Day two of the trek began at ePac, a packaging company that produces digitally printed flexible plastic packaging. The United States is a single-use economy that is dependent on plastics, but ePac has found a way to disrupt the industry and minimize waste in the production of single-use plastics. Using digital printing allows ePac to avoid ten thousand feet of plastic waste in every product run when compared with typical printing methods. Their quick turnaround times allow just-in-time production, which decreases the amount of plastics that are held in inventory both by ePac and their customers. They also are able to reduce their carbon footprint in the transportation of their plastic packages since they take up less space than hard plastic packaging, thereby allowing more efficient transportation.
Bright Endeavors is a nonprofit social enterprise that makes hand-poured soy candles and is a job-training program within the larger nonprofit New Moms that serves young mothers in the Chicago area. Their mission is to help young mothers develop professional skills through a 16-week training program. These moms work for three days of the week but are paid for five, which includes two paid training days. The team spoke about their need to always keep their mission in mind, rather than focusing on efficiency and growth. They will only grow if this would allow them to serve more moms.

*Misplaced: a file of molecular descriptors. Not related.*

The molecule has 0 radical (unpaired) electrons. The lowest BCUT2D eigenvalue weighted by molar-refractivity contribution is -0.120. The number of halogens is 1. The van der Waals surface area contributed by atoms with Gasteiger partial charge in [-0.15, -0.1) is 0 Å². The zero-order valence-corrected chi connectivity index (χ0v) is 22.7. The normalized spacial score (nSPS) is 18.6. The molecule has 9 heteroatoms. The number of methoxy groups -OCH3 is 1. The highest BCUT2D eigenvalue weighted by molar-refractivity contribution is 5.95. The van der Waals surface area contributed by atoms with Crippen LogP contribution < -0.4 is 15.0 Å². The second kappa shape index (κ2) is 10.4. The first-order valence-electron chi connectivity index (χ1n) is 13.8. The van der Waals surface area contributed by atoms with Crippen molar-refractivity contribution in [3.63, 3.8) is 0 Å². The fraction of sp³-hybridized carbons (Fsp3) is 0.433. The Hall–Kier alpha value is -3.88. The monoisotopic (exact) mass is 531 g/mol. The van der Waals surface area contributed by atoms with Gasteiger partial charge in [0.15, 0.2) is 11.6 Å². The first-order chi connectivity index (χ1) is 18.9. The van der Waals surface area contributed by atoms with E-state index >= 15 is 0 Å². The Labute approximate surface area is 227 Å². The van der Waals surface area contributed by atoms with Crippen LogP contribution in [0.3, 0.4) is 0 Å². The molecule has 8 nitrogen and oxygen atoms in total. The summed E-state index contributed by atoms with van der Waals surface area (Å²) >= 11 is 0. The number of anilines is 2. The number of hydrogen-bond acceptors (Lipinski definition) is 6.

Goby is a consulting firm leveraging big data and business value framework to help companies make sustainable choices. Students heard from the Senior Vice President of ESG, Sean Daley, as well as other frontline employees who work with clients regularly. Goby assists in the upkeep of sustainability certifications for companies and helps them to understand why certain sustainability decisions are not only good for the environment, but their wallet as well. For example, LED light bulbs are more energy efficient and last longer, reducing the amount spent on energy and lighting. They also provide highly detailed sustainability reports to their clients. Goby is currently hiring for several sustainability positions and will have internships in the summer, but they may not post all openings online. If you are interested, reach out to Goby directly to apply.
The panel at RXBAR, a company that produces protein bars, was composed of professionals from various business divisions ranging from marketing to finance. Students were able to observe the deeply ingrained values of the company in the “No B.S.” culture that’s written on the front of every package, and their focus on wellness. Their bars are made with minimally processed, simple, nutritious ingredients and panelists said they appreciated the company’s commitment to using Radical Candor in communication.
Curious about careers in sustainable business? CESR takes groups of business students on career treks every semester. Learn more about our upcoming plans on the CESR events page.